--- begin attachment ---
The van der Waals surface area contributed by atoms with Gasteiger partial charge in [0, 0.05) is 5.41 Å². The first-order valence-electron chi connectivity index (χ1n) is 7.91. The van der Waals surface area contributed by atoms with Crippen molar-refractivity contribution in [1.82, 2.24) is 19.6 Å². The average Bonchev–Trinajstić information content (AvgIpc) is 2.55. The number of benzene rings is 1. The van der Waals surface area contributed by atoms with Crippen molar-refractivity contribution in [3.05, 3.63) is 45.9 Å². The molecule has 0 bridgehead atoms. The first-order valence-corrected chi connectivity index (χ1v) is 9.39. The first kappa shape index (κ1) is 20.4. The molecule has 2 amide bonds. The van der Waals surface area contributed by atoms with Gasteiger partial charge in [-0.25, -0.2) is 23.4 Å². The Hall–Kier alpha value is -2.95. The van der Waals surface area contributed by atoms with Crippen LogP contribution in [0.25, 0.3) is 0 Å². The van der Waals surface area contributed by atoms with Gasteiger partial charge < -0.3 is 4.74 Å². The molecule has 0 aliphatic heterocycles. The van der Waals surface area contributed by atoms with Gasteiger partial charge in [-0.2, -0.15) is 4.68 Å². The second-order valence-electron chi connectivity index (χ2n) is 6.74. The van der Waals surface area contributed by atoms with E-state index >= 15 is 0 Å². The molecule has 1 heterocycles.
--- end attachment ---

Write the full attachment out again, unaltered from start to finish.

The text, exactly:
The van der Waals surface area contributed by atoms with Gasteiger partial charge in [0, 0.05) is 5.41 Å². The first-order valence-electron chi connectivity index (χ1n) is 7.91. The van der Waals surface area contributed by atoms with Crippen molar-refractivity contribution in [1.82, 2.24) is 19.6 Å². The average Bonchev–Trinajstić information content (AvgIpc) is 2.55. The number of benzene rings is 1. The van der Waals surface area contributed by atoms with Crippen molar-refractivity contribution in [3.05, 3.63) is 45.9 Å². The molecule has 0 bridgehead atoms. The first-order valence-corrected chi connectivity index (χ1v) is 9.39. The first kappa shape index (κ1) is 20.4. The molecule has 2 amide bonds. The van der Waals surface area contributed by atoms with Gasteiger partial charge in [-0.25, -0.2) is 23.4 Å². The Hall–Kier alpha value is -2.95. The van der Waals surface area contributed by atoms with Crippen LogP contribution in [0.25, 0.3) is 0 Å². The van der Waals surface area contributed by atoms with Gasteiger partial charge < -0.3 is 4.74 Å². The molecule has 0 aliphatic heterocycles. The van der Waals surface area contributed by atoms with Gasteiger partial charge in [-0.2, -0.15) is 4.68 Å². The second-order valence-electron chi connectivity index (χ2n) is 6.74. The van der Waals surface area contributed by atoms with E-state index >= 15 is 0 Å². The molecule has 1 heterocycles.